Anthony Fauci has been a prophetic voice, sadly taunted and ridiculed by the President and crowds at his rallies. The President cited Dr. Fauci’s advice not to urge masking, but Mr. Trump took it out of context–it was very early in the pandemic when the supply of N95 masks was very limited and urgently needed by front line healthcare workers. As masks became available, Dr. Fauci consistently urged their use. Strong leaders listen.

A simple mask

King Josiah ruled for 30 years of unprecedented peace and prosperity as refugees from the north flocked to Jerusalem. After his death at Megiddo in a battle with the Egyptians, a leadership crisis ended with an invasion by the Babylonians. Jerusalem’s most talented people were exiled to Babylon, including Ezekiel, who heard what he believed was a divine message (in Ezekiel 33.7): “Now, I am making you a sentinel for the nation of Israel.”

Ezekiel 33-34 juxtaposed two themes: (1) when leaders failed, God stepped in to lead/shepherd; and (2) God made Ezekiel a sentinel for the people. I believe President Trump would have been re-elected had he been an early adopter and consistent mask-wearer. In April, our best minds said we must “flatten the curve” for two full weeks, but skepticism and impatience fueled the pandemic and tanked the economy. A simple mask was the key.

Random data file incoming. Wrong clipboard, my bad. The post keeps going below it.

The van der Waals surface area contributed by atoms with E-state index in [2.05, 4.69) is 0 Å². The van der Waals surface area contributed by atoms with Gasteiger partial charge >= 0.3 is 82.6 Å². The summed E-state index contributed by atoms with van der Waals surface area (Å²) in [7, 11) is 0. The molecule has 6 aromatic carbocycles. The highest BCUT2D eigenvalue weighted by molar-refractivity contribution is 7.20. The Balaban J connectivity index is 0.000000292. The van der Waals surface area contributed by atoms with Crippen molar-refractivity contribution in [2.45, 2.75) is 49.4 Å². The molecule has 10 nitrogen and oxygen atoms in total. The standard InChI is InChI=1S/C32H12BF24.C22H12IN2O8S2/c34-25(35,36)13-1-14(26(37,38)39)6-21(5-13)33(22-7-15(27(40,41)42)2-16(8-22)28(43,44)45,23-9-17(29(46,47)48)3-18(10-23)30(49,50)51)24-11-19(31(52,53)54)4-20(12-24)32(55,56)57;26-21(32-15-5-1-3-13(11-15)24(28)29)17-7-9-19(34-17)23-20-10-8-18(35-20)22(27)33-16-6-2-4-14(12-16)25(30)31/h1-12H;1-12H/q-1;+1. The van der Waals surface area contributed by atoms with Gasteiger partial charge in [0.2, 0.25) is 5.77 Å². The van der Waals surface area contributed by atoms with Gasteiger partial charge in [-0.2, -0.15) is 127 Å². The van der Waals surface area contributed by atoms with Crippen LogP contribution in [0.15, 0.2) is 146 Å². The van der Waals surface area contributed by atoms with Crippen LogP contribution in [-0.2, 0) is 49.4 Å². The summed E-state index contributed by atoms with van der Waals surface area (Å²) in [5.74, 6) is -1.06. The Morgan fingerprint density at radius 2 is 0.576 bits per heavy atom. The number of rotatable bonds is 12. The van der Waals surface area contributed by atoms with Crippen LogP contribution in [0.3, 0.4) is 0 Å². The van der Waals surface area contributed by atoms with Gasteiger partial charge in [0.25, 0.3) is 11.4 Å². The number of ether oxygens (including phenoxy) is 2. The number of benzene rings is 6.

As we face a long, deadly battle with the virus, I’m reminded of another president’s call “to bear the burden of a long twilight struggle, year in and year out, ‘rejoicing in hope, patient in tribulation’–a struggle against the common enemies of (humanity): tyranny, poverty, disease and war itself.”

He said, “And so, my fellow Americans: ask not what your country can do for you–ask what you can do for your country.” And finally, “… let us go forth to lead the land we love… knowing that here on earth God’s work must truly be our own.”

From “Leading by Example, Some Politicians Urge Residents to Wear Face Masks,” by Nicholas Bogel-Burroughs, New York Times, April 4, 2020

A prophetic quest

Amos was a prophet with a passionate quest for truth. In a graphic prayer (conversation with God), he heard the Almighty say (in Amos 7.8), “See, I am setting a plumb line in the midst of my people Israel….”